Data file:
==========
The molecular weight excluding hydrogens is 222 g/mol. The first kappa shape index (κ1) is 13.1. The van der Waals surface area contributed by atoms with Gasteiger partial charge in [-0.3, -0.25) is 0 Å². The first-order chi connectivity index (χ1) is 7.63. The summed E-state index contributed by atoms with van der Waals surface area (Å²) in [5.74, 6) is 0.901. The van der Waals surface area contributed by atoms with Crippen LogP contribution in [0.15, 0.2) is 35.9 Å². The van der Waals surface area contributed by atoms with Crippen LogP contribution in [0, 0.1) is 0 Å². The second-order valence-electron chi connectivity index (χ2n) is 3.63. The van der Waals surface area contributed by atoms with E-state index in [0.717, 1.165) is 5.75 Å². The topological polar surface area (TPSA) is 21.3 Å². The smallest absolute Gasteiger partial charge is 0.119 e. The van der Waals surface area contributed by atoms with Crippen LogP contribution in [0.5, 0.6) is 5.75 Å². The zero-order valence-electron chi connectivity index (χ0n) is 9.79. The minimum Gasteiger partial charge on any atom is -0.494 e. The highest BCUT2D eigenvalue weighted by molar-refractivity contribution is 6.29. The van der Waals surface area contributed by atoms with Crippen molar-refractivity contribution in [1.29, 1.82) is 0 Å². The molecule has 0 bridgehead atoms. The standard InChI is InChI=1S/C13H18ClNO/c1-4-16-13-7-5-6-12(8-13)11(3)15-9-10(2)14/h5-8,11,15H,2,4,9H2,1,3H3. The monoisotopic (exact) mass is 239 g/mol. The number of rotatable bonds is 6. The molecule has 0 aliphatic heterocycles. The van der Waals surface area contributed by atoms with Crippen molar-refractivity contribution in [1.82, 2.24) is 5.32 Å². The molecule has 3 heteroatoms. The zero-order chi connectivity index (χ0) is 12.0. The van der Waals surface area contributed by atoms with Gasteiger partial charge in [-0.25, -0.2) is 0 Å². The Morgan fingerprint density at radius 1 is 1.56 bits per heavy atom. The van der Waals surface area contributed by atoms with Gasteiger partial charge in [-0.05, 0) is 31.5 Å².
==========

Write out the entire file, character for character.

The molecular weight excluding hydrogens is 222 g/mol. The first kappa shape index (κ1) is 13.1. The van der Waals surface area contributed by atoms with Gasteiger partial charge in [-0.3, -0.25) is 0 Å². The first-order chi connectivity index (χ1) is 7.63. The summed E-state index contributed by atoms with van der Waals surface area (Å²) in [5.74, 6) is 0.901. The van der Waals surface area contributed by atoms with Crippen LogP contribution in [0.15, 0.2) is 35.9 Å². The van der Waals surface area contributed by atoms with Crippen LogP contribution in [0, 0.1) is 0 Å². The second-order valence-electron chi connectivity index (χ2n) is 3.63. The van der Waals surface area contributed by atoms with E-state index in [0.717, 1.165) is 5.75 Å². The topological polar surface area (TPSA) is 21.3 Å². The smallest absolute Gasteiger partial charge is 0.119 e. The van der Waals surface area contributed by atoms with Crippen LogP contribution in [0.5, 0.6) is 5.75 Å². The zero-order valence-electron chi connectivity index (χ0n) is 9.79. The minimum Gasteiger partial charge on any atom is -0.494 e. The highest BCUT2D eigenvalue weighted by molar-refractivity contribution is 6.29. The van der Waals surface area contributed by atoms with Crippen molar-refractivity contribution in [1.29, 1.82) is 0 Å². The molecule has 0 bridgehead atoms. The standard InChI is InChI=1S/C13H18ClNO/c1-4-16-13-7-5-6-12(8-13)11(3)15-9-10(2)14/h5-8,11,15H,2,4,9H2,1,3H3. The monoisotopic (exact) mass is 239 g/mol. The number of rotatable bonds is 6. The molecule has 0 aliphatic heterocycles. The van der Waals surface area contributed by atoms with Crippen molar-refractivity contribution in [1.82, 2.24) is 5.32 Å². The molecule has 3 heteroatoms. The zero-order chi connectivity index (χ0) is 12.0. The van der Waals surface area contributed by atoms with Gasteiger partial charge in [-0.25, -0.2) is 0 Å². The Morgan fingerprint density at radius 1 is 1.56 bits per heavy atom. The van der Waals surface area contributed by atoms with Gasteiger partial charge in [-0.05, 0) is 31.5 Å².